Our study focused on the generational divide that is a uniquely Chinese phenomenon.

The 1990s economic reforms and China’s one-child policy shaped the generation. In 1979, a government program restricted (most) Chinese families to having one child each. The policy was updated to two children per family in 2016 and three in 2021.

During the 1990s, the media called lone children “little emperors” because they became the sole recipient of the family’s attention and financial support.

Analysts often subdivide the cohort into an affluent post-1980s generation consolidating their careers and a post-1990s generation characterised by urban lifestyle and social media savviness.

The post-1990s cohort of Chinese young adults, now in their 20s or early 30s, is characterised by their economic prowess, always-online presence, international mobility, and taste for luxury brands.

Women queuing to enter a Gucci store.
Chinese shoppers queue to enter a Gucci store in Suzhou, China.

We find that Chinese luxury consumers of the post-1990s generation appreciate when luxury brands collaborate with non-luxury partners seemingly at the opposite spectrum of design, image and values. These collaborations are exciting when they are ephemeral, trendy and playful.

Ephemeral collaborations are transitory, existing only for a limited time, and will not reappear. Trendy collaborations help consumers navigate the ebbs and flows of social media to capture novelty and hype. Playful collaborations appeal to a youthful audience by mocking traditions and not being too serious.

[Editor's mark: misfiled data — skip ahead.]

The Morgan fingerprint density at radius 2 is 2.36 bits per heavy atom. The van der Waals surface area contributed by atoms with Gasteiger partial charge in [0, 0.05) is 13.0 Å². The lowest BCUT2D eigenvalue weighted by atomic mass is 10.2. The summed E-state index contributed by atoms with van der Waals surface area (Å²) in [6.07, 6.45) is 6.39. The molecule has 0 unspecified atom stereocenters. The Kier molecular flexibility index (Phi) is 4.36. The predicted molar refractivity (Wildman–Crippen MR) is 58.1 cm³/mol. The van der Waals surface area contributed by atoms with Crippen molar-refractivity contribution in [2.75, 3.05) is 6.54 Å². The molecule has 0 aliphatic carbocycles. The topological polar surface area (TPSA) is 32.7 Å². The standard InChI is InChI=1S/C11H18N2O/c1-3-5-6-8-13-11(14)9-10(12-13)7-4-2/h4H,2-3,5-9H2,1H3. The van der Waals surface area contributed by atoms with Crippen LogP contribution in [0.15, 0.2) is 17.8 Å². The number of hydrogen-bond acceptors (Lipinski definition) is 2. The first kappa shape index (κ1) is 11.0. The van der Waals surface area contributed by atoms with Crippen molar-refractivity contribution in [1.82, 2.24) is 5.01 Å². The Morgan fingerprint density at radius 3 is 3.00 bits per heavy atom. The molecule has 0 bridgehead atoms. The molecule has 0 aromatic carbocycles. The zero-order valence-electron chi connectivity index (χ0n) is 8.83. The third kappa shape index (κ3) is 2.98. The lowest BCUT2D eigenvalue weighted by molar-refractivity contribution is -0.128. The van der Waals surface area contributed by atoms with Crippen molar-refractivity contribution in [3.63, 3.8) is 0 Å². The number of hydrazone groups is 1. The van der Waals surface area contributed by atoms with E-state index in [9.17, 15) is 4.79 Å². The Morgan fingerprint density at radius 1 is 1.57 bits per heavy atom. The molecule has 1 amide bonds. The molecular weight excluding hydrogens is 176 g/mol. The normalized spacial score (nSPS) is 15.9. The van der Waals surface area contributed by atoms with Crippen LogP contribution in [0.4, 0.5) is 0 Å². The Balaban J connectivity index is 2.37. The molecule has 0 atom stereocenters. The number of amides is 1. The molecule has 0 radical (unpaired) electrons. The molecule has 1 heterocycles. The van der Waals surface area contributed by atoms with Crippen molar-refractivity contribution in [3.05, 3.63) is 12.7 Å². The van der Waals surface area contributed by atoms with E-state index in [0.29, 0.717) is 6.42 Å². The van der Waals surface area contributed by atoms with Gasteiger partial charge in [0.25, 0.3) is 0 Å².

In the words of one of our respondents, “Most of my friends in China like these collaborations […] Sometimes they are like: ‘Oh! Wow, your limited edition! Where? How did you get this? Oh my gosh! You must have connections.”

Collaborations are instantly recognisable in social media. When asked why purchase a collaboration, a respondent said: “Selfies (giggles). I mean, I am going to take a selfie with it. You must post it! (giggles). Others will see it and ask me how I got it.”

A rising opportunity for Australian firms

The popularity of unconventional luxury brand collaborations among young adult Chinese consumers opens timely strategic opportunities for Australian designers and producers of high-end goods.

The young adult Chinese segment remains important in Australia because of its purchasing power and influence in redefining luxury. By seeking collaborations that are ephemeral, trendy and playful, Australian brands can meet this segment’s preferences and adapt to the changing rules of luxury.

Australian brands can also position themselves as attractive partners for fresh collaborations. As global luxury brands seek partners who, in the words of one of our study participants, “bring something new to break through old-fashioned limits”, Aussie brands can offer just that.

Upcoming Australian designers are known for their effortless elegance, down-to-earth aesthetics and their values of sustainability and ethics, making them great potential partners for luxury brands.

Aussie brands and consumers are intrepid innovators in outdoor gear and adventure activities, like water sports, offering hype, trendiness and authenticity.

This sets Aussie brands up well to enter the coveted luxury market, gaining a foothold in the fast-growing Chinese market and opening opportunities worldwide.The Conversation

Carlos Diaz Ruiz, Assistant Professor, Hanken School of Economics and Angela Cruz, Senior Lecturer in Marketing, Monash University

This article is republished from The Conversation under a Creative Commons license. Read the original article.

Unconventional luxury brand collaborations are everywhere. What is the appeal?